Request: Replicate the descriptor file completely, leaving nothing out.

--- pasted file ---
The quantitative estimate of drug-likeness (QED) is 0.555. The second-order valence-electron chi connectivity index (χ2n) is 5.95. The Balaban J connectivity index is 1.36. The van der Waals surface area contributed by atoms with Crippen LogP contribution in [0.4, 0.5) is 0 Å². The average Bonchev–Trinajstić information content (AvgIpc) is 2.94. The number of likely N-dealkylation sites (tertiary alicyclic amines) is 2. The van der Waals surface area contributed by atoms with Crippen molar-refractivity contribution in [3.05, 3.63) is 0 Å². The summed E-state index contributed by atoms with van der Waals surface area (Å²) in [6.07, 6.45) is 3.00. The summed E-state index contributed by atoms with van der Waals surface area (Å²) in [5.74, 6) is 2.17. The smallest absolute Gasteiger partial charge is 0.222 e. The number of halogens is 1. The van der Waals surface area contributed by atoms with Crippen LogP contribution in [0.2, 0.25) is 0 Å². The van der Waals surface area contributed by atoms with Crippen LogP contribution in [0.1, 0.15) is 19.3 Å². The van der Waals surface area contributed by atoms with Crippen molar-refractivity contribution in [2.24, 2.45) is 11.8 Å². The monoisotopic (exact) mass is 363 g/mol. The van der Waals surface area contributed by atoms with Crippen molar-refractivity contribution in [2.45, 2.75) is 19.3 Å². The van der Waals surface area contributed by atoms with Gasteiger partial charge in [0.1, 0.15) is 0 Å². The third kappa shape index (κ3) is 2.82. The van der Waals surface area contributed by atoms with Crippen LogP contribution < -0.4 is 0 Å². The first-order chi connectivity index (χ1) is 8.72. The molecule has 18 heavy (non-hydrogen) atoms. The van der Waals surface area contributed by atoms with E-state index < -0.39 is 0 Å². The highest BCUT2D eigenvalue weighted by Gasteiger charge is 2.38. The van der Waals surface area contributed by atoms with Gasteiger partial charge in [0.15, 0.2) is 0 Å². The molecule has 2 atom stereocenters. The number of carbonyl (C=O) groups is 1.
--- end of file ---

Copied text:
The quantitative estimate of drug-likeness (QED) is 0.555. The second-order valence-electron chi connectivity index (χ2n) is 5.95. The Balaban J connectivity index is 1.36. The van der Waals surface area contributed by atoms with Crippen LogP contribution in [0.4, 0.5) is 0 Å². The average Bonchev–Trinajstić information content (AvgIpc) is 2.94. The number of likely N-dealkylation sites (tertiary alicyclic amines) is 2. The van der Waals surface area contributed by atoms with Crippen molar-refractivity contribution in [3.05, 3.63) is 0 Å². The summed E-state index contributed by atoms with van der Waals surface area (Å²) in [6.07, 6.45) is 3.00. The summed E-state index contributed by atoms with van der Waals surface area (Å²) in [5.74, 6) is 2.17. The smallest absolute Gasteiger partial charge is 0.222 e. The number of halogens is 1. The van der Waals surface area contributed by atoms with Crippen LogP contribution in [0.2, 0.25) is 0 Å². The van der Waals surface area contributed by atoms with Crippen LogP contribution in [0.1, 0.15) is 19.3 Å². The van der Waals surface area contributed by atoms with Crippen molar-refractivity contribution in [2.24, 2.45) is 11.8 Å². The monoisotopic (exact) mass is 363 g/mol. The van der Waals surface area contributed by atoms with Crippen molar-refractivity contribution in [2.45, 2.75) is 19.3 Å². The van der Waals surface area contributed by atoms with Gasteiger partial charge in [0.1, 0.15) is 0 Å². The third kappa shape index (κ3) is 2.82. The van der Waals surface area contributed by atoms with Crippen LogP contribution < -0.4 is 0 Å². The first-order chi connectivity index (χ1) is 8.72. The molecule has 18 heavy (non-hydrogen) atoms. The van der Waals surface area contributed by atoms with E-state index < -0.39 is 0 Å². The highest BCUT2D eigenvalue weighted by Gasteiger charge is 2.38. The van der Waals surface area contributed by atoms with Gasteiger partial charge in [0.15, 0.2) is 0 Å². The molecule has 2 atom stereocenters. The number of carbonyl (C=O) groups is 1.